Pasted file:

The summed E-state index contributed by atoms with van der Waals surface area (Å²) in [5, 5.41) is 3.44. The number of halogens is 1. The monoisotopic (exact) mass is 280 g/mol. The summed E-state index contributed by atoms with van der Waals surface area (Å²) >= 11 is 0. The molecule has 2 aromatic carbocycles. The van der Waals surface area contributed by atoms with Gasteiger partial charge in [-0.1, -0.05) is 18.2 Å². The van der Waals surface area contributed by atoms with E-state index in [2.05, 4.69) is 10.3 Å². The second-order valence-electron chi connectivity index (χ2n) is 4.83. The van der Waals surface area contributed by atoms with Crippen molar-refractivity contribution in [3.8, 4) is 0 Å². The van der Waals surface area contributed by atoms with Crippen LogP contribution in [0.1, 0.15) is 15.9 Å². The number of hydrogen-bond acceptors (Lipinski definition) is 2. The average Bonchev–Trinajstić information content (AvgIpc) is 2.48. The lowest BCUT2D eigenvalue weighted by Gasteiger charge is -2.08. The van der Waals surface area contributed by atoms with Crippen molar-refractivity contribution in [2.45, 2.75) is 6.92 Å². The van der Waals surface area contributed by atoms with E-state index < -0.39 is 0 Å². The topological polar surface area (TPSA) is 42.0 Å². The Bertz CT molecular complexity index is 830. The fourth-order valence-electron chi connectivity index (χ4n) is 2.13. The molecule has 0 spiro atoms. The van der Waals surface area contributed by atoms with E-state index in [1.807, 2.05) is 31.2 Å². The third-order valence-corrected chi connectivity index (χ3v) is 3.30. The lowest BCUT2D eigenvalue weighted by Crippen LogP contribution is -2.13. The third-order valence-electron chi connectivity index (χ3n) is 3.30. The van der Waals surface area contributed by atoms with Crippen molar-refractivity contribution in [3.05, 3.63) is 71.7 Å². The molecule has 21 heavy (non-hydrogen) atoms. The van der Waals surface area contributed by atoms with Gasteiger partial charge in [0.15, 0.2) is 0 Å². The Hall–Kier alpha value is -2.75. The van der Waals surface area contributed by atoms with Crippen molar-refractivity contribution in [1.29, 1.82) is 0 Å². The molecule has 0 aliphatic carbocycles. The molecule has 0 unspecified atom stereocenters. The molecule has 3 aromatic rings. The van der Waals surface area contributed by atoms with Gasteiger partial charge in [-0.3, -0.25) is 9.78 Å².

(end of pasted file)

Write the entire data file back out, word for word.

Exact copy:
The summed E-state index contributed by atoms with van der Waals surface area (Å²) in [5, 5.41) is 3.44. The number of halogens is 1. The monoisotopic (exact) mass is 280 g/mol. The summed E-state index contributed by atoms with van der Waals surface area (Å²) >= 11 is 0. The molecule has 2 aromatic carbocycles. The van der Waals surface area contributed by atoms with Gasteiger partial charge in [-0.1, -0.05) is 18.2 Å². The van der Waals surface area contributed by atoms with E-state index in [2.05, 4.69) is 10.3 Å². The second-order valence-electron chi connectivity index (χ2n) is 4.83. The van der Waals surface area contributed by atoms with Crippen molar-refractivity contribution in [3.8, 4) is 0 Å². The van der Waals surface area contributed by atoms with Crippen LogP contribution in [0.1, 0.15) is 15.9 Å². The number of hydrogen-bond acceptors (Lipinski definition) is 2. The average Bonchev–Trinajstić information content (AvgIpc) is 2.48. The lowest BCUT2D eigenvalue weighted by Gasteiger charge is -2.08. The van der Waals surface area contributed by atoms with Crippen molar-refractivity contribution in [2.45, 2.75) is 6.92 Å². The van der Waals surface area contributed by atoms with E-state index < -0.39 is 0 Å². The topological polar surface area (TPSA) is 42.0 Å². The Bertz CT molecular complexity index is 830. The fourth-order valence-electron chi connectivity index (χ4n) is 2.13. The molecule has 0 spiro atoms. The van der Waals surface area contributed by atoms with E-state index in [1.807, 2.05) is 31.2 Å². The third-order valence-corrected chi connectivity index (χ3v) is 3.30. The lowest BCUT2D eigenvalue weighted by Crippen LogP contribution is -2.13. The third-order valence-electron chi connectivity index (χ3n) is 3.30. The van der Waals surface area contributed by atoms with Crippen molar-refractivity contribution in [3.05, 3.63) is 71.7 Å². The molecule has 21 heavy (non-hydrogen) atoms. The van der Waals surface area contributed by atoms with Gasteiger partial charge in [0.15, 0.2) is 0 Å². The Hall–Kier alpha value is -2.75. The van der Waals surface area contributed by atoms with Crippen molar-refractivity contribution in [1.29, 1.82) is 0 Å². The molecule has 0 aliphatic carbocycles. The molecule has 0 unspecified atom stereocenters. The molecule has 3 aromatic rings. The van der Waals surface area contributed by atoms with Gasteiger partial charge in [-0.3, -0.25) is 9.78 Å².